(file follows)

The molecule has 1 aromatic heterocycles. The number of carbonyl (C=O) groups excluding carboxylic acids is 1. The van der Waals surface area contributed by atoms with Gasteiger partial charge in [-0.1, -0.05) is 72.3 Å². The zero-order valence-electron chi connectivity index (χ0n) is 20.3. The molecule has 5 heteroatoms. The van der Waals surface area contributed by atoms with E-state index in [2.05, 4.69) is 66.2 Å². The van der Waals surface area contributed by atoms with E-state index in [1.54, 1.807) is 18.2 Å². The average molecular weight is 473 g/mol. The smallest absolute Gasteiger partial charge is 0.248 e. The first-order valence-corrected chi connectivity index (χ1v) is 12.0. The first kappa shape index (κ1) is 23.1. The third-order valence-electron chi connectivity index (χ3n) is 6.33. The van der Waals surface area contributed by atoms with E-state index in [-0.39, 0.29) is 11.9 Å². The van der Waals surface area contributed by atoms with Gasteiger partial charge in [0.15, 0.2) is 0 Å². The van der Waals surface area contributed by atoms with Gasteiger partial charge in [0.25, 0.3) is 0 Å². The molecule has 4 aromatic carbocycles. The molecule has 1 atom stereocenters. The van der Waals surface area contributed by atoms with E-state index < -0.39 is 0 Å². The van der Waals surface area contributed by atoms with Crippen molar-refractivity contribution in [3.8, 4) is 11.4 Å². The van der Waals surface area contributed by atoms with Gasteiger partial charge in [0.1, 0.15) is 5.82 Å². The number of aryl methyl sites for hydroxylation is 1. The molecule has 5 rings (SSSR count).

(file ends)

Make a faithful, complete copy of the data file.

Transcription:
The molecule has 1 aromatic heterocycles. The number of carbonyl (C=O) groups excluding carboxylic acids is 1. The van der Waals surface area contributed by atoms with Gasteiger partial charge in [-0.1, -0.05) is 72.3 Å². The zero-order valence-electron chi connectivity index (χ0n) is 20.3. The molecule has 5 heteroatoms. The van der Waals surface area contributed by atoms with E-state index in [2.05, 4.69) is 66.2 Å². The van der Waals surface area contributed by atoms with E-state index in [1.54, 1.807) is 18.2 Å². The average molecular weight is 473 g/mol. The smallest absolute Gasteiger partial charge is 0.248 e. The first-order valence-corrected chi connectivity index (χ1v) is 12.0. The first kappa shape index (κ1) is 23.1. The third-order valence-electron chi connectivity index (χ3n) is 6.33. The van der Waals surface area contributed by atoms with E-state index in [-0.39, 0.29) is 11.9 Å². The van der Waals surface area contributed by atoms with Gasteiger partial charge in [0.15, 0.2) is 0 Å². The van der Waals surface area contributed by atoms with Gasteiger partial charge in [0.25, 0.3) is 0 Å². The molecule has 4 aromatic carbocycles. The molecule has 1 atom stereocenters. The van der Waals surface area contributed by atoms with E-state index < -0.39 is 0 Å². The van der Waals surface area contributed by atoms with Crippen molar-refractivity contribution in [3.8, 4) is 11.4 Å². The van der Waals surface area contributed by atoms with Gasteiger partial charge in [0.1, 0.15) is 5.82 Å². The number of aryl methyl sites for hydroxylation is 1. The molecule has 5 rings (SSSR count).